If X-Men First Class (XFC) is based before X-Men Origins (XMO) then how did Emma Frost end up being captured by Colonel Stryker?

The last we see of Emma Frost in XFC she is with Magneto and Raven, but it doesn't make sense that Magneto would let her be captured and not do anything about it especially when she is captured by someone who treats mutants so badly.

Also we see that Professor Xavier is walking at the end of XMO which would mean that XMO is before XFC. At the end of XMO he invites the captured mutants to join his school but in XFC he didn't create the school until he was in a wheelchair.

Are the films meant to be in chronological order or should they just be seen as two completely separate movies?

  • For some reason I had the thought that Xavier wasn't actually there, but was projecting an image of himself to save the kids, but I'm not sure about that because I haven't seen the movie in a bit.
    – DForck42
    Jun 1, 2012 at 19:13

2 Answers 2


To answer your main question, X-Men First Class is based before X-Men Origins.

X-Men First Class is based in the 60s.

In 1962, the United States government enlists the help of Mutants with superhuman abilities to stop a malicious dictator who is determined to start world war III.

In Origins, Striker doesn't approach Wolverine until the 70s.

In 1973, Victor (Liev Schrieber) attempts to rape a local village woman, but is stopped after killing a senior officer. James (Hugh Jackman) defends his brother, and the two are sentenced to execution by firing squad, which they survive. Major William Stryker (Danny Huston) approaches them, now in military custody, and offers them membership in Team X

In regards to Xavier walking, there is a lot of debate as to which movie is canon and there is currently no correct answer (AFAIK). First class also seems to have a lot of other continuity problems.

  • This might give some idea.screenrant.com/…
    – Dredd
    Jun 1, 2012 at 14:55
  • 1
    As far as i see it, First class is the prequel to the trilogy and wolverine can be taken as a stand alone movie. First class has the earliest timeline.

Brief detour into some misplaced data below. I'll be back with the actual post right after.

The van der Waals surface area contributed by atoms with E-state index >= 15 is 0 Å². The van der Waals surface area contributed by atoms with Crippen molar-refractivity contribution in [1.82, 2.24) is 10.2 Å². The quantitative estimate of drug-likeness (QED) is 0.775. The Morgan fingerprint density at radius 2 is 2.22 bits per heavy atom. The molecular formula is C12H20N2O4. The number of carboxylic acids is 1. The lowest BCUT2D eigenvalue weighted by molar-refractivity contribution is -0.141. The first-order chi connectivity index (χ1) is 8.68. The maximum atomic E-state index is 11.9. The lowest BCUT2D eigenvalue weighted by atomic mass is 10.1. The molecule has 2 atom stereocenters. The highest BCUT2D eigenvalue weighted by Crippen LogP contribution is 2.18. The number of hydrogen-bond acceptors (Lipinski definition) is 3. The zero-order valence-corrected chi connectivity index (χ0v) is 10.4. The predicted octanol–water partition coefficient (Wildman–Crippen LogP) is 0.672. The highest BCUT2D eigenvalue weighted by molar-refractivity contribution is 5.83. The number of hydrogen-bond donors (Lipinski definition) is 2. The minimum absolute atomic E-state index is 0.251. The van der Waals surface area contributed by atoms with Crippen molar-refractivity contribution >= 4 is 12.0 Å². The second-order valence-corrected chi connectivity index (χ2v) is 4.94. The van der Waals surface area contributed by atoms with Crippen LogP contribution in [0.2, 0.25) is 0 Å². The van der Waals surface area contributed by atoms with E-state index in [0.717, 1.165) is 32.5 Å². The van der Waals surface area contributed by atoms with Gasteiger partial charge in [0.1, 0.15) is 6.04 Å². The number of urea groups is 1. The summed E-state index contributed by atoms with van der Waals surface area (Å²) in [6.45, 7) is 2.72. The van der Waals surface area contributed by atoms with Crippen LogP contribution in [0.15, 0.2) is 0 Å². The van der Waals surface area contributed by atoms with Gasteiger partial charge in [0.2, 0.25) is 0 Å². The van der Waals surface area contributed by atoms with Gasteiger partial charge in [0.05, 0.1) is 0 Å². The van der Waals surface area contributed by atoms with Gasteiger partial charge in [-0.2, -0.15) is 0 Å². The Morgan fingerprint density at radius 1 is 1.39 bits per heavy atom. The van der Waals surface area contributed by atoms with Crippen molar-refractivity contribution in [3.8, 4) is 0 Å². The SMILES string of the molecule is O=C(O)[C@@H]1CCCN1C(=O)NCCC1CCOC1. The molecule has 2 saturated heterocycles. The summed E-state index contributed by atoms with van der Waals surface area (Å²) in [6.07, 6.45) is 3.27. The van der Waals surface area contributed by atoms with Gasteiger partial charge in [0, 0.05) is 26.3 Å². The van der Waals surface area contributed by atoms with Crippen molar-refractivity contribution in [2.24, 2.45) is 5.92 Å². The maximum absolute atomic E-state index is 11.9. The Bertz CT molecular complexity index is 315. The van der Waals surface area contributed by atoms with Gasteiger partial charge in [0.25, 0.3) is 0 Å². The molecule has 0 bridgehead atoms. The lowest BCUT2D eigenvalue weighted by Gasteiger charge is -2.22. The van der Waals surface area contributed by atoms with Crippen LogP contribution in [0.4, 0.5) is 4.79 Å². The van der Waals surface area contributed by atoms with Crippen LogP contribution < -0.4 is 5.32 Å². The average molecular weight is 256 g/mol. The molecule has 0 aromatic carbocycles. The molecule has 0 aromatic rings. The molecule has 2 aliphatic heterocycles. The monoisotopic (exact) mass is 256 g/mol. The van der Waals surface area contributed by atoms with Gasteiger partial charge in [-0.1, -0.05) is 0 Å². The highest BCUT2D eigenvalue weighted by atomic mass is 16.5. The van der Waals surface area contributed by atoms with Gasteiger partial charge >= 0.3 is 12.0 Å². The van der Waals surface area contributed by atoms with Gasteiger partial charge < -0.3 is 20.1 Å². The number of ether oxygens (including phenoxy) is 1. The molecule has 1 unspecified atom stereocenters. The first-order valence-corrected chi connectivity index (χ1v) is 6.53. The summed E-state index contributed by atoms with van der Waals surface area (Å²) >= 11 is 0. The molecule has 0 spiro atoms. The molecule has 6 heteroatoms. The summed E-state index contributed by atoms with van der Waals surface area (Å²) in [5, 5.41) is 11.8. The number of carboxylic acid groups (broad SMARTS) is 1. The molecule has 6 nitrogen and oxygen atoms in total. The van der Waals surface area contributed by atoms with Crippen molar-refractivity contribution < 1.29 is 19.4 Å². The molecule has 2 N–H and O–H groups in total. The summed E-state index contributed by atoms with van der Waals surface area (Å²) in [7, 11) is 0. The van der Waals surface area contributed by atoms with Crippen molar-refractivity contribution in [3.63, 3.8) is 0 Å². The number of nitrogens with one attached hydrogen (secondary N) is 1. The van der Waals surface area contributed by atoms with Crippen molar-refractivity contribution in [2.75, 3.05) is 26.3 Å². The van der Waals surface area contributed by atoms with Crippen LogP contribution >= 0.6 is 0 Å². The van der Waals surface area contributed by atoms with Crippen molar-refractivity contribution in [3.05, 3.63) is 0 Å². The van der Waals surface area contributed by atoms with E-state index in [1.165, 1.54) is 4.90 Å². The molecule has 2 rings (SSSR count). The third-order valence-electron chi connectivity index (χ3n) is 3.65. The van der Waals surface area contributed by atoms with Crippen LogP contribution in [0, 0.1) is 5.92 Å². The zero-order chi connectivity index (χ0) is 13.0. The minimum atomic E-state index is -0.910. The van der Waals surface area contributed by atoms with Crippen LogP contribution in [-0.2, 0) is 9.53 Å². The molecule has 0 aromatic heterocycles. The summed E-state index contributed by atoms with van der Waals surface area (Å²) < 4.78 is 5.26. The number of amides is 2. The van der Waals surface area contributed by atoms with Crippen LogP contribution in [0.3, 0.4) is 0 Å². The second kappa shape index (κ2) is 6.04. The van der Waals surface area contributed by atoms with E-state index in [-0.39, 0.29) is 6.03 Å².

– Dredd
    Jun 1, 2012 at 14:57
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    Actually the best way to view the 5 movies from what I've seen is to view the Trilogy as one group, Origins as a stand-alone until Wolverine comes out, and First class until its sequel comes out. I have heard rumors of trying to tying the films together but continuity problems abound that may just be swept under a rug.
    – chcuk
    Jun 1, 2012 at 15:03
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    @TylerShads hahaha thanks, yeah I realise the controversy about posting a YA link, but it was quite an amazing one to find on there—it has spelling, detail and all that good answer jazz.
    – row1
    Jun 1, 2012 at 15:31
  • In addition, Charles Xavier mentions to one of the head agents "Agent Stryker" of the CIA, that he was thinking about his son "William". While ambiguous of his age, would be safe to presume his son William Stryker was only a boy at the time of First Class.
    – Jared
    Aug 15, 2013 at 22:53

From the X Men: First Class article on Wikipedia:

Goldman added the film was kind of an "alternate history" for the X-Men, saying that while rebooting the writers did not want to go fully "against the canon of the X-Men trilogy", comparing to the various approaches the comic had in over fifty years of publication.

This lines from wiki says that they want to start fresh, not fully dependent on original story arc that's why they didn't take care of inconsistency with original.


Q: Is January Jones’ Emma Frost somehow the same character we saw in X-Men Origins: Wolverine? Donner: No, she’s Emma from First Class. That’s who she was and she’s the real Emma Frost. I think January did a pretty good job of portraying her.

Q: So there is no connection between the First Class Emma Frost and the one we see in X-Men Origins: Wolverine? Donner: No … not really, no.

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